Technology & Science

Facebook disabling ad blockers, adding more ad controls for users

Soon, ad-blocking software won't be enough to stop you from seeing ads on Facebook, the company says.

Ad-blocking software firm calls the move 'anti-user'

Facebook will begin showing ads on the desktop version of the site even to people who use ad-blocking software, its VP of ads and business platform, Andrew Bosworth, announced in a blog post today. (Dado Ruvic/Reuters)

Soon, ad-blocking software won't be enough to stop you from seeing ads on Facebook, the company says.

Facebook will begin showing ads on the desktop version of the site even to people who use ad-blocking software, its VP of ads and business platform, Andrew Bosworth, announced in a blog post today.

This is an unfortunate move because it takes a dark path against user choice.- Ben Williams, Adblock Plus

He added that Facebook is a free service and "ads support our mission of giving people the power to share and making the world more open and connected."

Ad blocking is estimated to have cost publishers $22 billion in lost advertising revenues last year, and some argue that the proliferation of ad blocking could "kill the internet."

Bosworth suggested that Facebook users no longer need to use ad blockers anyway because "we've designed our ad formats, ad performance and controls to address the underlying reasons people have turned to ad-blocking software ... to stop annoying, disruptive ads."

The company announced it is making some changes to user ad controls so that:

  • You can choose not to see ads about certain interests "like travel or cats" by removing them from your ad preferences in your user settings.
  • Users will soon be able to stop seeing ads from businesses and organizations that have added them to customer lists.

Facebook criticized some ad-blocking companies for accepting money from advertisers in exchange for "whitelisting" their ads, allowing them to be seen by users with ad blockers installed. Ad-blocking companies like Adblock Plus claim that money is needed to assure that the ads that are allowed are non-intrusive, as managing a whitelist "requires significant effort on our side."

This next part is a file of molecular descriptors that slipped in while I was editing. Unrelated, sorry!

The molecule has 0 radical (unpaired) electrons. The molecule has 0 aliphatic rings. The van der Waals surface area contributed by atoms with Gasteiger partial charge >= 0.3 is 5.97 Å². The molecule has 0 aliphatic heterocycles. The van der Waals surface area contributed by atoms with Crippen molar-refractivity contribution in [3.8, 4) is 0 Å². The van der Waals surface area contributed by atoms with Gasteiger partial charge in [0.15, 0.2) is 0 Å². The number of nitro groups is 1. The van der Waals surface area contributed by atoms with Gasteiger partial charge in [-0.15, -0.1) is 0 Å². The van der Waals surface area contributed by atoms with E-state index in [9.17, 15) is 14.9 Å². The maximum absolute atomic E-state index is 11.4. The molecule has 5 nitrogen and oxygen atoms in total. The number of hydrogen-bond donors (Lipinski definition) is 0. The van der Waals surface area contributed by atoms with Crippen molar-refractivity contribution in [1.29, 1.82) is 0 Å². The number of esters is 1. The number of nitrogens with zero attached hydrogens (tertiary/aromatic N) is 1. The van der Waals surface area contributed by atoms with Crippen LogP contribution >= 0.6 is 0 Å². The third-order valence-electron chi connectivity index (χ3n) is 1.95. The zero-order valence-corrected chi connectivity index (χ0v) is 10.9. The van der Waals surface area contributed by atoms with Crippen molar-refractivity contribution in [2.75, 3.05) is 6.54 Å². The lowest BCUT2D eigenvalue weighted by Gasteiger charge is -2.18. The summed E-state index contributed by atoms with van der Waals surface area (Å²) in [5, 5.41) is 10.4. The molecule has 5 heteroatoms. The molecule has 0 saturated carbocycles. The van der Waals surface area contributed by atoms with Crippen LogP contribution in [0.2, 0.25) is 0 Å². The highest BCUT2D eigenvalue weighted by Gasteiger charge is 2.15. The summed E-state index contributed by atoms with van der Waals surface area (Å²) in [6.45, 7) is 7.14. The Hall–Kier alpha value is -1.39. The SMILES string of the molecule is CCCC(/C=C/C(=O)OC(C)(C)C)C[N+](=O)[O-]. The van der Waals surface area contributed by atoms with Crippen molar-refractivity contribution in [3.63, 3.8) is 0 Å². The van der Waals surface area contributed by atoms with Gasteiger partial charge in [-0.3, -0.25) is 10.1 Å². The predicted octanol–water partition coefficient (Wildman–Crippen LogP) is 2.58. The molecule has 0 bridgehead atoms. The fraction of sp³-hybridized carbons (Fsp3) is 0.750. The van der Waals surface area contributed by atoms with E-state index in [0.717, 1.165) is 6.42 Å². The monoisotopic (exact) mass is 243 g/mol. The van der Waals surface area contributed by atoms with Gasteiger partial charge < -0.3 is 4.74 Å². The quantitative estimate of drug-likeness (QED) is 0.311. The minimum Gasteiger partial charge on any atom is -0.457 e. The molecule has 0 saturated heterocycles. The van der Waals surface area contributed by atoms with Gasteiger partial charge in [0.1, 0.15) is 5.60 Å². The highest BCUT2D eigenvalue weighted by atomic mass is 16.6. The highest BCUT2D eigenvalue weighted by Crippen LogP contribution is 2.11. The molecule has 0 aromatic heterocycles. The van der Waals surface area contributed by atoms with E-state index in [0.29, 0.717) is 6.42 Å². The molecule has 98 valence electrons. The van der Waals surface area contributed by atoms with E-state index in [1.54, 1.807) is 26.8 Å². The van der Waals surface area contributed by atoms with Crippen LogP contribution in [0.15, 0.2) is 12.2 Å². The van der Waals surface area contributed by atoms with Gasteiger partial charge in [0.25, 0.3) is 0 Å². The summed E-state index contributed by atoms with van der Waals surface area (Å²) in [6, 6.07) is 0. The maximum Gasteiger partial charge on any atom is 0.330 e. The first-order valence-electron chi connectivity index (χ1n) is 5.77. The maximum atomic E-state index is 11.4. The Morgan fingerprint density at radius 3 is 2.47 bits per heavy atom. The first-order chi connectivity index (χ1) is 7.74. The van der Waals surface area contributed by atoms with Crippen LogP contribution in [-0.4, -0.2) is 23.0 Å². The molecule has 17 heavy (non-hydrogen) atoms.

"Rather than paying ad-blocking companies to unblock the ads we show — as some of these companies have invited us to do in the past — we're putting control in people's hands with our updated ad preferences and our other advertising controls," Bosworth wrote.

Cat-and-mouse game

The company that makes the popular Adblock Plus software called Facebook's move "anti-user."

"This is an unfortunate move because it takes a dark path against user choice," wrote Ben Williams, communications manager for Eyeo GMbh, in a blog post.

He suggested the move won't benefit Facebook or advertisers: "Publishers (like Facebook) alienate their audience, and advertisers (the brands) allow their cherished brand name to be shoved down people's throats. Yikes."

He also said there is "no reason to overreact" and implied that ad blockers will soon find a way around Facebook's new anti-ad-blocking technology.

"Cat-and-mouse games in tech have been around as long as spammers have tried to circumvent spam filters," he wrote.

Comments

To encourage thoughtful and respectful conversations, first and last names will appear with each submission to CBC/Radio-Canada's online communities (except in children and youth-oriented communities). Pseudonyms will no longer be permitted.

By submitting a comment, you accept that CBC has the right to reproduce and publish that comment in whole or in part, in any manner CBC chooses. Please note that CBC does not endorse the opinions expressed in comments. Comments on this story are moderated according to our Submission Guidelines. Comments are welcome while open. We reserve the right to close comments at any time.